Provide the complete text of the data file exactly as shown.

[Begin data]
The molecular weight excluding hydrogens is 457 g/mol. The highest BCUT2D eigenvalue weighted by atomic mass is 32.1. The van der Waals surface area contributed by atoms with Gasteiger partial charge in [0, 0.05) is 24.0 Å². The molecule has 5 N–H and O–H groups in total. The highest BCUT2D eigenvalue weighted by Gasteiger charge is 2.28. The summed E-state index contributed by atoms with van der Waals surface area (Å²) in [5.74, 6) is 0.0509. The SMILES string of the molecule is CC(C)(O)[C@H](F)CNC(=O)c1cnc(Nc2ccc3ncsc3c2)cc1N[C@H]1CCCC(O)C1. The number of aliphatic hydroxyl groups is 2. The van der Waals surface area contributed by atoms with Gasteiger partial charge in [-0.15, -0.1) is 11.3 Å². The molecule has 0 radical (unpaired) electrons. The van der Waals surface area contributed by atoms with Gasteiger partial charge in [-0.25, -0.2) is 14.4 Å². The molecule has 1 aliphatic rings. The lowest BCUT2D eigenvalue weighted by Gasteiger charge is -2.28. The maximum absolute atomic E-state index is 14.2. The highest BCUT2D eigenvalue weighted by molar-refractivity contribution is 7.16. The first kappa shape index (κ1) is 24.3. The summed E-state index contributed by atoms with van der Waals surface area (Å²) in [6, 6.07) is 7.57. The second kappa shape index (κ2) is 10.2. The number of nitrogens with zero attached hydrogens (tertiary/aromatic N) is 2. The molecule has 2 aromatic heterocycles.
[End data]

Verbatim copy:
The molecular weight excluding hydrogens is 457 g/mol. The highest BCUT2D eigenvalue weighted by atomic mass is 32.1. The van der Waals surface area contributed by atoms with Gasteiger partial charge in [0, 0.05) is 24.0 Å². The molecule has 5 N–H and O–H groups in total. The highest BCUT2D eigenvalue weighted by Gasteiger charge is 2.28. The summed E-state index contributed by atoms with van der Waals surface area (Å²) in [5.74, 6) is 0.0509. The SMILES string of the molecule is CC(C)(O)[C@H](F)CNC(=O)c1cnc(Nc2ccc3ncsc3c2)cc1N[C@H]1CCCC(O)C1. The number of aliphatic hydroxyl groups is 2. The van der Waals surface area contributed by atoms with Gasteiger partial charge in [-0.15, -0.1) is 11.3 Å². The molecule has 0 radical (unpaired) electrons. The van der Waals surface area contributed by atoms with Gasteiger partial charge in [-0.25, -0.2) is 14.4 Å². The molecule has 1 aliphatic rings. The lowest BCUT2D eigenvalue weighted by Gasteiger charge is -2.28. The maximum absolute atomic E-state index is 14.2. The highest BCUT2D eigenvalue weighted by molar-refractivity contribution is 7.16. The first kappa shape index (κ1) is 24.3. The summed E-state index contributed by atoms with van der Waals surface area (Å²) in [6, 6.07) is 7.57. The second kappa shape index (κ2) is 10.2. The number of nitrogens with zero attached hydrogens (tertiary/aromatic N) is 2. The molecule has 2 aromatic heterocycles.